Other species of Caulerpa that are present in NZ
While Caulerpa taxifolia is not in New Zealand, 2 other species of exotic caulerpa are present – Caulerpa brachypus and Caulerpa parvifolia. They have been found at Aotea Great Barrier Island and Ahuahu Great Mercury Island.
Find out about the species found at the islands and what is being done to stop their spread
About aquarium caulerpa
Aquarium caulerpa (Caulerpa taxifolia) is an alga but it's not like pond scum. It grows leafy fronds (up to 15cm tall) from runners that will cover the sea floor. This plant can form dense meadows, in waters 1m to 35m deep.
It grows on many surfaces, including sandy sea floors, rocky outcroppings, mud, and human structures, like jetties, buoys, and ship ropes.
Why this would be a problem for New Zealand
If it established here, it could reduce the nursery habitat for fish, by crowding out native marine plant species. This can reduce population sizes of recreationally and commercially important fish stocks.
The dense clumps can block fish from feeding on bottom-dwelling invertebrates – small animals like crabs, clams, and worms.
Caulerpa taxifolia contains a toxin to prevent animals from eating it. Some fish species can still eat caulerpa safely, but the toxin stays in their flesh. Humans can be made sick if they eat fish with caulerpa toxin.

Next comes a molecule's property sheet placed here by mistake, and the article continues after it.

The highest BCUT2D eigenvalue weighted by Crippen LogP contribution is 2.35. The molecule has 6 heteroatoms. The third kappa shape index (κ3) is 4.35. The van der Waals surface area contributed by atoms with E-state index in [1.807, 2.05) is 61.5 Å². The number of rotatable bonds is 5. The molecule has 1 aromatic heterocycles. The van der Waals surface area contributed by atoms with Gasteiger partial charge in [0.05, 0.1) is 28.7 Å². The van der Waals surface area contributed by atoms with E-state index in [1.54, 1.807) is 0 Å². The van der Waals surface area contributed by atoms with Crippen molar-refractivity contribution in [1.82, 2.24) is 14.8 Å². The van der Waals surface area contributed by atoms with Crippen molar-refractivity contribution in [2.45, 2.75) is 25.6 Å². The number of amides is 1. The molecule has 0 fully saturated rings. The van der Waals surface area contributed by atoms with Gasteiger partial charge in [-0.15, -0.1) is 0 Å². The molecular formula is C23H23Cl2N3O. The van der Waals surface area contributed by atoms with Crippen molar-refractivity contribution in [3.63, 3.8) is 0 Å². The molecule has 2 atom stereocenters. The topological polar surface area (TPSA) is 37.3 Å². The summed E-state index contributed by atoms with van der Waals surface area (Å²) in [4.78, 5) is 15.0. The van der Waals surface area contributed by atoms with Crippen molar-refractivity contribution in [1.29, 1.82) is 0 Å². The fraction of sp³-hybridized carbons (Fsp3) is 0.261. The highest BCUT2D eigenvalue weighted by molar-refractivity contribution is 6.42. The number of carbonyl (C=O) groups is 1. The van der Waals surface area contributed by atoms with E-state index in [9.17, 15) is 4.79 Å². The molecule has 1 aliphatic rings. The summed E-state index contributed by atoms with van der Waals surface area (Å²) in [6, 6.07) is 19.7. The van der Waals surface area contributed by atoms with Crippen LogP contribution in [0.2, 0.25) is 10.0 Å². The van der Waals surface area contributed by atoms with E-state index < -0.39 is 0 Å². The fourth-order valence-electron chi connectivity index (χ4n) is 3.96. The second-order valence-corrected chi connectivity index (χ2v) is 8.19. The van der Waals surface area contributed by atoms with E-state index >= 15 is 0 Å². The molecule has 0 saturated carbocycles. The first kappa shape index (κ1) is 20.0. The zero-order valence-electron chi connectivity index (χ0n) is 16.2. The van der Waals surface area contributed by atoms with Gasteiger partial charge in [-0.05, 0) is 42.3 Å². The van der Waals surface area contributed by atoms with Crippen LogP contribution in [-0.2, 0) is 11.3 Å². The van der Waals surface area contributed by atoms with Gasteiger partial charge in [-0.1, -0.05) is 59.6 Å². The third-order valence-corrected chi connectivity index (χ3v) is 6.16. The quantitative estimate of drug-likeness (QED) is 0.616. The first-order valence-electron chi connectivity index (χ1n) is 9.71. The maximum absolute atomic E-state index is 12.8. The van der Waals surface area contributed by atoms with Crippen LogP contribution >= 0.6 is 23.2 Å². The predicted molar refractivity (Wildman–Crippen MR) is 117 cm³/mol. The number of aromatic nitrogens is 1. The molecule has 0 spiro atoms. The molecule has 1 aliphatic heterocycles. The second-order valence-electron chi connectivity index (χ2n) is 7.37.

Note: The 2 exotic species of caulerpa present in New Zealand at Aotea Great Barrier Island and Ahuahu Great Mercury Island do not contain this toxin and do not create any food safety issue with consuming fish.
How it could get here
It's a popular species for aquariums overseas. It looks a lot like other harmless aquarium algae. The aquarium trade is one way for caulerpa to get to New Zealand. MPI has strict measures in place to limit the chances of unwanted pests, like caulerpa, making it through the border.
Caulerpa can also become tangled in vessel gear such as anchors and anchor chains. We have standards in place to reduce the risk of pests, like caulerpa, hitchhiking to New Zealand on ships.
How to identify caulerpa
- long horizontal runners (stolons) with many upright, flattened fronds
- fronds up to 15cm long
- a bright green colour
- fronds with a smooth midrib
- paired branchlets, all flattened in the same plane.
If you think you've found caulerpa
- photograph it
- note the location and any landmarks
- call 0800 80 99 66
Note: This information is a summary of caulerpa's potential impacts on New Zealand.